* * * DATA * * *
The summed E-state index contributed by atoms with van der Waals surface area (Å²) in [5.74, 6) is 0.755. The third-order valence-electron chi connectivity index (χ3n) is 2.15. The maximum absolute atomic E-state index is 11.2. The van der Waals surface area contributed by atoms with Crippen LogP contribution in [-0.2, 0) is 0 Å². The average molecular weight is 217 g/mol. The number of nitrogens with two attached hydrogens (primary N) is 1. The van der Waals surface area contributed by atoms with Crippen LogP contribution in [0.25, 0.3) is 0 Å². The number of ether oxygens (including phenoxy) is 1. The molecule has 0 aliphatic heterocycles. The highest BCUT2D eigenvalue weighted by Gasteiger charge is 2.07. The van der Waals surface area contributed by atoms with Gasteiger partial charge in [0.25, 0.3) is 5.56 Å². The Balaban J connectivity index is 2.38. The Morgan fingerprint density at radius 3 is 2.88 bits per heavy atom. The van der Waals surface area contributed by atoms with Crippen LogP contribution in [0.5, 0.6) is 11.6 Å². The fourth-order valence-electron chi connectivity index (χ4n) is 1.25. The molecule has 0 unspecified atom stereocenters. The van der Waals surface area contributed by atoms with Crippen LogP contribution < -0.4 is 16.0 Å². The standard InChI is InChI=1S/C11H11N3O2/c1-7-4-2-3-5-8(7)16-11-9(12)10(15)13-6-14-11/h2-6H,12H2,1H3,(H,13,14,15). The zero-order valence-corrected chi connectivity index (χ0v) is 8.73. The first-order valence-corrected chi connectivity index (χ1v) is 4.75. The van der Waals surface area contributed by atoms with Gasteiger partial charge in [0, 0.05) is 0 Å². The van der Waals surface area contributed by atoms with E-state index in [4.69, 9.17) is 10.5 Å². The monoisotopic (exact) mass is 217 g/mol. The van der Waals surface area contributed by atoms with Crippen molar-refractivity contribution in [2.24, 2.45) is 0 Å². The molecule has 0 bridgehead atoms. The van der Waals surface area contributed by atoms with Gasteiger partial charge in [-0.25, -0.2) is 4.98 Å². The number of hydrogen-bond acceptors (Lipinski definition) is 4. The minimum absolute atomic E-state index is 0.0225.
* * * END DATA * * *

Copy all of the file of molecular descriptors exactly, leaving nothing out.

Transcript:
The summed E-state index contributed by atoms with van der Waals surface area (Å²) in [5.74, 6) is 0.755. The third-order valence-electron chi connectivity index (χ3n) is 2.15. The maximum absolute atomic E-state index is 11.2. The van der Waals surface area contributed by atoms with Crippen LogP contribution in [-0.2, 0) is 0 Å². The average molecular weight is 217 g/mol. The number of nitrogens with two attached hydrogens (primary N) is 1. The van der Waals surface area contributed by atoms with Crippen LogP contribution in [0.25, 0.3) is 0 Å². The number of ether oxygens (including phenoxy) is 1. The molecule has 0 aliphatic heterocycles. The highest BCUT2D eigenvalue weighted by Gasteiger charge is 2.07. The van der Waals surface area contributed by atoms with Gasteiger partial charge in [0.25, 0.3) is 5.56 Å². The Balaban J connectivity index is 2.38. The Morgan fingerprint density at radius 3 is 2.88 bits per heavy atom. The van der Waals surface area contributed by atoms with Crippen LogP contribution in [0.5, 0.6) is 11.6 Å². The fourth-order valence-electron chi connectivity index (χ4n) is 1.25. The molecule has 0 unspecified atom stereocenters. The van der Waals surface area contributed by atoms with Crippen LogP contribution < -0.4 is 16.0 Å². The standard InChI is InChI=1S/C11H11N3O2/c1-7-4-2-3-5-8(7)16-11-9(12)10(15)13-6-14-11/h2-6H,12H2,1H3,(H,13,14,15). The zero-order valence-corrected chi connectivity index (χ0v) is 8.73. The first-order valence-corrected chi connectivity index (χ1v) is 4.75. The van der Waals surface area contributed by atoms with Gasteiger partial charge in [0, 0.05) is 0 Å². The van der Waals surface area contributed by atoms with E-state index in [4.69, 9.17) is 10.5 Å². The monoisotopic (exact) mass is 217 g/mol. The van der Waals surface area contributed by atoms with Crippen molar-refractivity contribution in [2.24, 2.45) is 0 Å². The molecule has 0 bridgehead atoms. The van der Waals surface area contributed by atoms with Gasteiger partial charge in [-0.25, -0.2) is 4.98 Å². The number of hydrogen-bond acceptors (Lipinski definition) is 4. The minimum absolute atomic E-state index is 0.0225.